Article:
As a New York-based actress, Sarah Beth Pfeifer begins her mornings surfing the Internet to decide which auditions to attend. Recently, one caught her eye: a bus tour production about a girl who overcomes peer pressure and bullying to realize her dreams.
The Mount Hebron High School graduate, who grew up in Ellicott City, landed several parts in the production, "Cassandra's Angel," which is now on a 20-city, 20-week nationwide tour that includes schools and other venues in the Baltimore-Washington area this month.
Local stops include Dogwood Elementary School on Monday and Woodlawn Middle School on Tuesday, both in Baltimore County.
Joining the production will be "Cassandra's Angel" creator Gina Otto, who spent 12 years in the television, film and fashion industry but left after being disenchanted by mass media's negative images of women and girls.
Otto wrote "Cassandra's Angel" and has since spent 15 years using it as a backdrop for motivational speeches worldwide. The production has also been the basis of a children's book.
The bus-tour production focuses on such topics as bullying and negative images, and encourages youngsters, particularly girls and young women, to realize their full potential.
"The core idea is that every person has a bright light inside of them," said Pfeifer, 24, who has been pursuing acting since taking part in a Mount Hebron production of "Godspell" in the ninth grade.
"Throughout your life, people will tell you stories about who they think you are, and if you start believing enough in those stories then your bright light tends to be put out and you will forget who you are truly meant to be," Pfeifer added. "'Cassandra's Angel' encourages people to let their bright light shine."
Pfeifer plays the lead character's mother, a schoolyard bully and her father's secretary.
"It's one of those [productions] where you get to do a lot of funny, different things and change your costume a lot," said Pfeifer, who graduated from Mount Hebron in 2004 and went on to earn a degree in music theater from Catholic University of America in Washington.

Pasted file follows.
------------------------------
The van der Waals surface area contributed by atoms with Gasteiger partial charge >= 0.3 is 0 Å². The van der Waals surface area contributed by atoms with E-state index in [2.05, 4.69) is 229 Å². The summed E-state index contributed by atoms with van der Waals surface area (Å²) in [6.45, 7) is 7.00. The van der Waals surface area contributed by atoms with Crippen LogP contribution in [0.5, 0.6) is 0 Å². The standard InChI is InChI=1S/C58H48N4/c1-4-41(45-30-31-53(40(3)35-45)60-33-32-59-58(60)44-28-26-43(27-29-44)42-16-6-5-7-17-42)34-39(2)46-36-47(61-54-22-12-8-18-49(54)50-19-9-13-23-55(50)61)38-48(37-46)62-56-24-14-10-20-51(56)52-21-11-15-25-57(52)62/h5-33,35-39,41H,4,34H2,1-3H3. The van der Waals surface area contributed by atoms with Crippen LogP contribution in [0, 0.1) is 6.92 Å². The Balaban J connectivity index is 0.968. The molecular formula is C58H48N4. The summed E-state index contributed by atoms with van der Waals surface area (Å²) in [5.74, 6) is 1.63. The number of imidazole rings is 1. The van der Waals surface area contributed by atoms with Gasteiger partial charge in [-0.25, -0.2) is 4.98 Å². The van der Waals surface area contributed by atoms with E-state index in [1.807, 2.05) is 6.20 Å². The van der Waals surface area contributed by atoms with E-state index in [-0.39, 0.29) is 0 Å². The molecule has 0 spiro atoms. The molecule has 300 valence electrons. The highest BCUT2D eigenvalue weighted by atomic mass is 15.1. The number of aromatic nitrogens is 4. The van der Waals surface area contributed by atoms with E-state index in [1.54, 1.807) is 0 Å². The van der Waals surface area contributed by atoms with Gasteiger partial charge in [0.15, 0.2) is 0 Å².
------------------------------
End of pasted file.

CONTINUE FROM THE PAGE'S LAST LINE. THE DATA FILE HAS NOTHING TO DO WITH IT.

She has worked steadily to make her name in theater. She performed for the Bethesda-based company Imagination Stage and was part of a teen acting group called the Young Columbians that performed throughout the area.
Pfeifer was part of the cast of "Beauty and the Beast" at Toby's Dinner Theatre in Columbia and appeared in the stage play "Legally Blonde," produced by Gaithersburg-based theater production company Troika Entertainment.
"Even as a freshman, I could tell that she was special. She came in head and shoulders above her peers," Mount Hebron drama director Tom Sankey said of Pfeifer. "With 'Godspell,' she was so enthusiastic, so well- prepared, she lit up the stage with her audition. She continued to grow, and she's one of those people that you knew something special was going to happen to."
With "Cassandra's Angel," Pfeifer relishes the opportunity to inspire youngsters to pursue their goals, particularly those who are struggling with the self-doubt that comes with adolescence.
"I know that in going through my life, that has very much been something I experienced," she said. "I think every kid in middle school and early high school goes through a period where they really start to doubt themselves, and I think probably when most people look back on that part of their lives, they can identify with feeling that way.
"The idea to know yourself," she said, "and always be able to trust yourself and let that guide you through life — by doing that you will also end up changing other people's lives."